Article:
.... just for the record....


312 posted on 12/30/2011 12:53:09 PM PST by metmom (For freedom Christ has set us free; stand firm therefore & do not submit again to a yoke of slavery)
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To: metmom

In that case, please forgive my error :-)


313 posted on 12/30/2011 3:06:47 PM PST by patriot preacher
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To: MarkBsnr

None of the Protestant founders ever realized the kind of wealth you are talking about, Zwingli died in battle against Catholic armies, Luther spent most of his life running from town to town fearing for his life, John Calvin died almost penniless and left very small sums for his family. Henry VII was anything but a Protestant, only making his decision as King of England for his own personal desires. He remained a steadfast believer in Catholic doctrines till his death. (You aren’t really trying to say that he was a founder like Luther or Calvin, are you?)

As for the Popes, it really doesn’t matter what a documentary says; if they wanted to go somewhere, the Church paid for their travel, if they were hungry, the Church paid for their food, none feared for shelter, they always had a place to lay their head provided by followers.


314 posted on 12/30/2011 3:33:28 PM PST by wbarmy (I chose to be a sheepdog once I saw what happens to the sheep.)
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To: metmom
My policy is that the first name in the *To* field is to whom the post is addressed and the rest are merely courtesy pings.

Shouldn't you be using the royal 'WE' when you pronounce policy?

315 posted on 12/30/2011 3:36:58 PM PST by MarkBsnr (I would not believe in the Gospel, if the authority of the Catholic Church did not move me to do so.)
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To: patriot preacher

Not a problem.


316 posted on 12/30/2011 3:54:01 PM PST by metmom (For freedom Christ has set us free; stand firm therefore & do not submit again to a yoke of slavery)
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To: wbarmy
None of the Protestant founders ever realized the kind of wealth you are talking about

Let us take a look at their legacies.

Zwingli died in battle against Catholic armies

And he was the de facto general for Zurich who died while trying starve the faithful Catholic cantons through a blockade to stop all food and supplies. The starving cantons launched the last great attack of the Second Kappel War. He died not for Christ, nor for the Reformation, but for Zurich.

Luther spent most of his life running from town to town fearing for his life

You have passed from debator to embarrassedly unprepared debator.

Martin Luther's house in 2006. His personal estate house, mind you:

He was a full tenured professor at Wittenburg University and wanted for nothing. Running from town to town would have been rather inconvenient for a professor at a great University, would it not? And why the great estate house if he couldn't live there? Along with the field hands and servants. It would be most inconvenient if you could not reap the benefits of a personal estate and farm. As a point of debate, why don't you look up how he died. Running man? You people need to understand that history is not optional.

John Calvin died almost penniless and left very small sums for his family.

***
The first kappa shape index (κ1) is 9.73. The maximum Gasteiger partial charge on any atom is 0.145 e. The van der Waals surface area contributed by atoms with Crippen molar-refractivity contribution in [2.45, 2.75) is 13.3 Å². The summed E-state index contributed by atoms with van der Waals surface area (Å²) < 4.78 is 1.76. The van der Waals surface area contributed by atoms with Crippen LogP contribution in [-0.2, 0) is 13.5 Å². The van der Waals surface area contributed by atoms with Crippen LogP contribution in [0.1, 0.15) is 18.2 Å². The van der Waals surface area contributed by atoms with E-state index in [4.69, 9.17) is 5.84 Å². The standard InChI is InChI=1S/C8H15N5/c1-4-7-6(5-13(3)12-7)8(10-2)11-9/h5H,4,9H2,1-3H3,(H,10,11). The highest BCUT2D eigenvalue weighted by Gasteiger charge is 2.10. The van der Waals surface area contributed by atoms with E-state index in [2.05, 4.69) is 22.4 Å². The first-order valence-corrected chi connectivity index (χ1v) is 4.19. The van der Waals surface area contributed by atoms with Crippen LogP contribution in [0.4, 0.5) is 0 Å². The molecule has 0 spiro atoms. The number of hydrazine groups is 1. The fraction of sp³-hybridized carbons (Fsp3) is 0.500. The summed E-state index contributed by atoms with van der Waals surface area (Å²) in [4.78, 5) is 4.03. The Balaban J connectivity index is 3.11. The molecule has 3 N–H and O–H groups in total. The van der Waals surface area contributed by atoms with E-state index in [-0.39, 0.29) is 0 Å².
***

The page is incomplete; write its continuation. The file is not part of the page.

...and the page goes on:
What family? His passion was not wealth, it was power. And he became the ultimate dictator of Geneva. After he returned to Geneva, there was no power on earth able to dismiss him from that city.

What he did to the good burghers of Geneva was criminal with his secret police (which was a model used by the Stasi - the East German secret police) spying on and oppressing the people.

Henry VII was anything but a Protestant, only making his decision as King of England for his own personal desires. He remained a steadfast believer in Catholic doctrines till his death. (You aren’t really trying to say that he was a founder like Luther or Calvin, are you?)

Bingo, my friend. You have hit upon the reason for success of the Reformation. One's own personal desires. If we were together, I'd kiss you on both cheeks.

As for the Popes, it really doesn’t matter what a documentary says; if they wanted to go somewhere, the Church paid for their travel, if they were hungry, the Church paid for their food, none feared for shelter, they always had a place to lay their head provided by followers.

I see. Facts are irrelevant and prejudices abound. Something of a triumph, really. Not everything in America is great...

317 posted on 12/30/2011 4:06:25 PM PST by MarkBsnr (I would not believe in the Gospel, if the authority of the Catholic Church did not move me to do so.)
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To: MarkBsnr
I see. Facts are irrelevant and prejudices abound. Something of a triumph, really. Not everything in America is great...

Apply that to what you wrote two times over. Exactly why was ML excommunicated? - something about he objected to the selling of indulgences? or vandalism of a church door (chuckle). ML never bought the place you showed there, did you know that? And to be an enemy of THE CHURCH at that time wasn't a very safe thing at all. No, his life was in constant danger. Tell us about Galileo and how he fared telling about the earth circling the sun some time.

318 posted on 12/30/2011 7:50:36 PM PST by BipolarBob (I don't mind you shooting at me, Frank, but take it easy on the Bacardi!)
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To: BipolarBob
I see. Facts are irrelevant and prejudices abound. Something of a triumph, really. Not everything in America is great...

Apply that to what you wrote two times over

You made certain claims such as the one where Martin Luther spent his whole life running and hiding. I brought up the fact that he died wealthy as a fully tenured professor at a great university and had a great estate house, with field hands and servants.